“PDF 2.0 continues the evolution of the world’s preeminent portable document format, containing key updates while expanding upon PDF’s strengths. PDF 2.0 enhances the vitality and capability of the entire document ecosystem – handling the needs of users today and into the future. This does not represent the end of the journey, however: PDF will continue to evolve to meet the needs of the future, just as it has since its creation nearly a quarter century ago.”

Matt Kuznicki
CTO, Datalogics & Chairman, PDF Association


“Today PDF is so easy to use that it perceived as absolutely given. People often forget that it actually is a technology that’s more than 20 years old – eons in the IT world.

The great thing in PDF 2.0 is that it renovates almost every part of PDF without removing or significantly changing any of its features and USPs. Its many clarifications and modifications are a translation of all the experiences that the community has made during these 20 years.”

Dietrich von Seggern
Managing Director, callas software & & Vice Chairman, PDF Association


“PDF 2.0 is a big step in the evolution of the PDF technology. It is a great result of the combined effort of leading specialists in the field. Notable updates of the security model and logical structure bring PDF up to date with the constantly changing digital world.”

Boris Doubrov
CEO, Dual Lab


Steven Li“We are really glad to see the PDF 2.0 effort finally coming to fruition. It is a major step in the evolution of PDF being an open and independent standard. We at Foxit are really excited about the opportunity to provide PDF 2.0 compliant suite of software to the market, and strive to be early and best among the group of PDF vendors. We are particularly excited about some of the new features that further improves the usefulness of PDF documents, and look forward to their wide adoption.”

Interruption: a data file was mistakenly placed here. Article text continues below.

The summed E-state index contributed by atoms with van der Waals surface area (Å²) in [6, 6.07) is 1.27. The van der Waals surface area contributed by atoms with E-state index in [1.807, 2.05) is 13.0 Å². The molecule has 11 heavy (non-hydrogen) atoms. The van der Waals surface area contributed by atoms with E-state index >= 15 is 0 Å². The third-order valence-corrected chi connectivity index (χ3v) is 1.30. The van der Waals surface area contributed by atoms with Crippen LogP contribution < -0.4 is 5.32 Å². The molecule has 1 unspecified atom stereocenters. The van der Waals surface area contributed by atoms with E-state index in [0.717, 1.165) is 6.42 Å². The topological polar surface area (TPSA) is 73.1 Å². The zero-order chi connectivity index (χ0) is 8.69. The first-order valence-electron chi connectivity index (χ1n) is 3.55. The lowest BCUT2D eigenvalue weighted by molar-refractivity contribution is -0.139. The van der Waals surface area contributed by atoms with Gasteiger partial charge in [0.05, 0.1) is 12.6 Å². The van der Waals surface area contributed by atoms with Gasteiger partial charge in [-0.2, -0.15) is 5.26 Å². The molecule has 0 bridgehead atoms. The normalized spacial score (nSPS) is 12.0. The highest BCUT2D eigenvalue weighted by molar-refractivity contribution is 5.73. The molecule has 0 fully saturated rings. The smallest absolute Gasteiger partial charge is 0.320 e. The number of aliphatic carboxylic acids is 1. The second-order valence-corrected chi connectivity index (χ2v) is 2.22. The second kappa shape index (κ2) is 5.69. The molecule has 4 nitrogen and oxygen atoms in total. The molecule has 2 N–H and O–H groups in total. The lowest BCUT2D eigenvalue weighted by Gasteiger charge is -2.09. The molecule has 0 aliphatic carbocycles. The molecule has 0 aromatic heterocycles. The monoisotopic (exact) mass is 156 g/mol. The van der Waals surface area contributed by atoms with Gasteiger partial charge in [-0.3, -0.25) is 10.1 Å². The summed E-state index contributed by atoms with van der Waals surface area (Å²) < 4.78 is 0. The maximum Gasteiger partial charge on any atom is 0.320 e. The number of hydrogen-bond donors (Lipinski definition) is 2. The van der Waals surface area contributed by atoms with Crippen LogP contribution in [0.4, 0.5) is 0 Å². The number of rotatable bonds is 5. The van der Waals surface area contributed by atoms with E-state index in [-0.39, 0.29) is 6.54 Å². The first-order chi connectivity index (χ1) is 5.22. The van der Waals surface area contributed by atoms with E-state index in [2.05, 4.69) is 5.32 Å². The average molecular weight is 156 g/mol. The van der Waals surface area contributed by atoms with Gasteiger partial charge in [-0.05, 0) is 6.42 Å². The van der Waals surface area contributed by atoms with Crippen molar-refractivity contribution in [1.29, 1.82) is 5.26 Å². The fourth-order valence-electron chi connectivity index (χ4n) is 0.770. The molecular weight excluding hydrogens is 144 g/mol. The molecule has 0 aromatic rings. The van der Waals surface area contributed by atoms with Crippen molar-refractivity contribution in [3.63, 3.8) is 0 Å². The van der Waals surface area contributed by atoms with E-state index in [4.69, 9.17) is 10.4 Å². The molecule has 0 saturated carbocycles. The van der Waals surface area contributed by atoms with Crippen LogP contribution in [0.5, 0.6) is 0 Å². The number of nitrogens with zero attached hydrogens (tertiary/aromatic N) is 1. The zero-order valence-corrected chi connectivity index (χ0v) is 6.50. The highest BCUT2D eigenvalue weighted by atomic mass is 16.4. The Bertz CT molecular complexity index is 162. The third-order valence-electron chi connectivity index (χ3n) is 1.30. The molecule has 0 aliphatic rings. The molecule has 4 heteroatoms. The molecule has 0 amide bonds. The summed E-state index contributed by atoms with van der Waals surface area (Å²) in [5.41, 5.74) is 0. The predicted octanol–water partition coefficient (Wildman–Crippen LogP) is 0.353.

Steven Li
CTO, Foxit


“Nitro is delighted to recognise the publication of the PDF 2.0 standard. This will be a watershed moment for digital documents: everyone can now benefit from an internationally recognised, truly open standard. This is a big deal for those of us interested in digital transformation. We look forward to supporting the new standard.”

Justin Durkan
Director of Desktop Engineering, Nitro


“As an active member of the ISO working group that developed PDF 2.0, Adobe is excited that see it finally reach publication. These last 8 years of discussion and debate amongst experts from around the world have led to what we believe is the most approachable version of the PDF standard to date.”

Leonard Rosenthol